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For Kristina, two boyfriends are exactly two too many. When she arrived at Syracuse freshman year, Kristina had certain ideas about what her romantic life would entail.It’s a Friday night in January 2013, the last weekend of the term that sorority girls at Syracuse University can go out until rush season is over, and so it’s pretty much destined to be a rager, especially for Kristina, a 20-year-old junior who jokingly calls herself the “Asian Snooki” because of her impressive ability to throw down. In a small bedroom in Kristina’s sorority house, her friend Ashley stands in front of a mirror wearing a blue miniskirt and a loose tee, the bagginess of which Kristina eyes skeptically. “As a freshman, you're like, ‘OK, maybe I'll find my college sweetheart and we'll be together forever and we'll graduate and it'll be perfect,’” she tells me later.

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And in this, Millennials realize that they’re pushing the boundaries of the sexual revolution beyond what their parents might have expected and their grandparents could even conceive.By and large, Leah and Ryan feel comfortable with friends their age knowing that they sleep with other people, but are not as comfortable telling older people (for this reason, and for fear of professional repercussions, they’ve asked me to change their names for this article).In fact, Leah and Ryan are noticing a trend that’s been on the radar of therapists and psychologists for several years now.Termed “The New Monogamy” in the journal it’s a type of polyamory in which the goal is to have one long-standing relationship and a willingness to openly acknowledge that the long-standing relationship might not meet each partner’s emotional and sexual needs for all time.In other words, Leah’s is a generation that has been raised with the concept of sexual freedom and without solid guidelines for how to make monogamy work.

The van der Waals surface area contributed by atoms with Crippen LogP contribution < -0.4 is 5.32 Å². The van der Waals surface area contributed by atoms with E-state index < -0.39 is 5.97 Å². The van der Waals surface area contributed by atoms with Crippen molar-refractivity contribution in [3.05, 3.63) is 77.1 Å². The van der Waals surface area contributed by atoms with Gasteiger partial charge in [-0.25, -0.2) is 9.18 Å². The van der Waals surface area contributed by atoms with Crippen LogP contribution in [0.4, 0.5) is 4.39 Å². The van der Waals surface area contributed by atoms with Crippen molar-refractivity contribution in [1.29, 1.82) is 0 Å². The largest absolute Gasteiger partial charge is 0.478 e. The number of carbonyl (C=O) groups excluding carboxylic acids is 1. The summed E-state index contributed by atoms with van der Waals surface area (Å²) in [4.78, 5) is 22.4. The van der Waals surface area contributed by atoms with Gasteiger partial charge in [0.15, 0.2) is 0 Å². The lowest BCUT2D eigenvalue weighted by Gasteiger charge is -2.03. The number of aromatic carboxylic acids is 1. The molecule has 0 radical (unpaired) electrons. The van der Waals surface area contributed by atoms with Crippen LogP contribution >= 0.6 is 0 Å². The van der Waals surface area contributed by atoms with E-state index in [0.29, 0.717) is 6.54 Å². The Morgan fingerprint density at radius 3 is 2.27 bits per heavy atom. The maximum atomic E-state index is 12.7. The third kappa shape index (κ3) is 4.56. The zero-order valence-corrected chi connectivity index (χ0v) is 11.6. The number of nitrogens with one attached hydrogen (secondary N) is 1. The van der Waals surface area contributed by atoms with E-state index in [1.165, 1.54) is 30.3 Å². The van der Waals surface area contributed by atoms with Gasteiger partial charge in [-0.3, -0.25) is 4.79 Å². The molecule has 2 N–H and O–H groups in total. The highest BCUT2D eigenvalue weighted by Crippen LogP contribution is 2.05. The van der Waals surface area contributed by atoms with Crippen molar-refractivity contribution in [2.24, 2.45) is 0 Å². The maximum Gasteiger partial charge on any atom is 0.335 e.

That some brand of non-monogamy would appeal to large numbers of them is thus unsurprising.

Ryan is a young Generation X’er, while she’s an older Millennial.

While both generations were raised by Baby Boomers – who not only initiated the sexual revolution, making acceptable the concept of sex outside the confines of marriage, but who then went on to mostly pair off in traditional marriages – hers was the generation in which the greatest percentage of those partnerships ended in divorce (the divorce rate peaked in the early Eighties, right around the time it’s believed that the Millennial generation began).

But Leah and Ryan, 32 and 38, respectively, don’t fit these preconceived ideas. She wears pretty skirts; he wears jeans and trendy glasses.

They have a large, downtown apartment with a sweeping view and are possessed of the type of hip hyperawareness that lets them head off any assumptions as to what their arrangement might entail.

“I remember the first night, I was telling him about my difficulty with monogamy,” she says.